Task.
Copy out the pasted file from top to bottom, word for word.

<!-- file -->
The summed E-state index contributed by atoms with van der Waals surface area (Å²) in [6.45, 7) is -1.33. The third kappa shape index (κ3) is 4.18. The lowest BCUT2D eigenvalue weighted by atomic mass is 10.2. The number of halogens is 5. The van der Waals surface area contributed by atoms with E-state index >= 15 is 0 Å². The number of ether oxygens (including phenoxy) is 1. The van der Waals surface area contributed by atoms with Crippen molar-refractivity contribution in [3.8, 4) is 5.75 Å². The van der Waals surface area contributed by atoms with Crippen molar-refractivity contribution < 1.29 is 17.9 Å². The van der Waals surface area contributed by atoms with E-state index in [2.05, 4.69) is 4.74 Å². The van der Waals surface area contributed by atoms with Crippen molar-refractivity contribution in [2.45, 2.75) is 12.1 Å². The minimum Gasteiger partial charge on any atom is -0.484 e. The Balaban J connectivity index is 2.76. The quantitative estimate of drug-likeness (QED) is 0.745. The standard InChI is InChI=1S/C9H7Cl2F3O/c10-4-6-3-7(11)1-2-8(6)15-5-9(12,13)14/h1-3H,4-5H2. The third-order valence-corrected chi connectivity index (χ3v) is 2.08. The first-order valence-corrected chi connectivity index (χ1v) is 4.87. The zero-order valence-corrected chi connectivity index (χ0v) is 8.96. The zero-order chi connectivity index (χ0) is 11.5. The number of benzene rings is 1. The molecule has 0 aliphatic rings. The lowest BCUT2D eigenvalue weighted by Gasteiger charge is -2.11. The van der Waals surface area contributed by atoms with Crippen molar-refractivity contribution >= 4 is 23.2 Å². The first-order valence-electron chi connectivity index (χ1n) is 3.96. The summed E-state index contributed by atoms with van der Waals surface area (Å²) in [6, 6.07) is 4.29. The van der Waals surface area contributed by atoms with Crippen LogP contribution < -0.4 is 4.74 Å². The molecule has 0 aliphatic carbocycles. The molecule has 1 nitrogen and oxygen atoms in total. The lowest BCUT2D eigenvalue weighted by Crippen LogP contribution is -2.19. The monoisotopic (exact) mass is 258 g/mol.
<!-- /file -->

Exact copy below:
The summed E-state index contributed by atoms with van der Waals surface area (Å²) in [6.45, 7) is -1.33. The third kappa shape index (κ3) is 4.18. The lowest BCUT2D eigenvalue weighted by atomic mass is 10.2. The number of halogens is 5. The van der Waals surface area contributed by atoms with E-state index >= 15 is 0 Å². The number of ether oxygens (including phenoxy) is 1. The van der Waals surface area contributed by atoms with Crippen molar-refractivity contribution in [3.8, 4) is 5.75 Å². The van der Waals surface area contributed by atoms with Crippen molar-refractivity contribution < 1.29 is 17.9 Å². The van der Waals surface area contributed by atoms with E-state index in [2.05, 4.69) is 4.74 Å². The van der Waals surface area contributed by atoms with Crippen molar-refractivity contribution in [2.45, 2.75) is 12.1 Å². The minimum Gasteiger partial charge on any atom is -0.484 e. The Balaban J connectivity index is 2.76. The quantitative estimate of drug-likeness (QED) is 0.745. The standard InChI is InChI=1S/C9H7Cl2F3O/c10-4-6-3-7(11)1-2-8(6)15-5-9(12,13)14/h1-3H,4-5H2. The third-order valence-corrected chi connectivity index (χ3v) is 2.08. The first-order valence-corrected chi connectivity index (χ1v) is 4.87. The zero-order valence-corrected chi connectivity index (χ0v) is 8.96. The zero-order chi connectivity index (χ0) is 11.5. The number of benzene rings is 1. The molecule has 0 aliphatic rings. The lowest BCUT2D eigenvalue weighted by Gasteiger charge is -2.11. The van der Waals surface area contributed by atoms with Crippen molar-refractivity contribution >= 4 is 23.2 Å². The first-order valence-electron chi connectivity index (χ1n) is 3.96. The summed E-state index contributed by atoms with van der Waals surface area (Å²) in [6, 6.07) is 4.29. The van der Waals surface area contributed by atoms with Crippen LogP contribution < -0.4 is 4.74 Å². The molecule has 0 aliphatic carbocycles. The molecule has 1 nitrogen and oxygen atoms in total. The lowest BCUT2D eigenvalue weighted by Crippen LogP contribution is -2.19. The monoisotopic (exact) mass is 258 g/mol.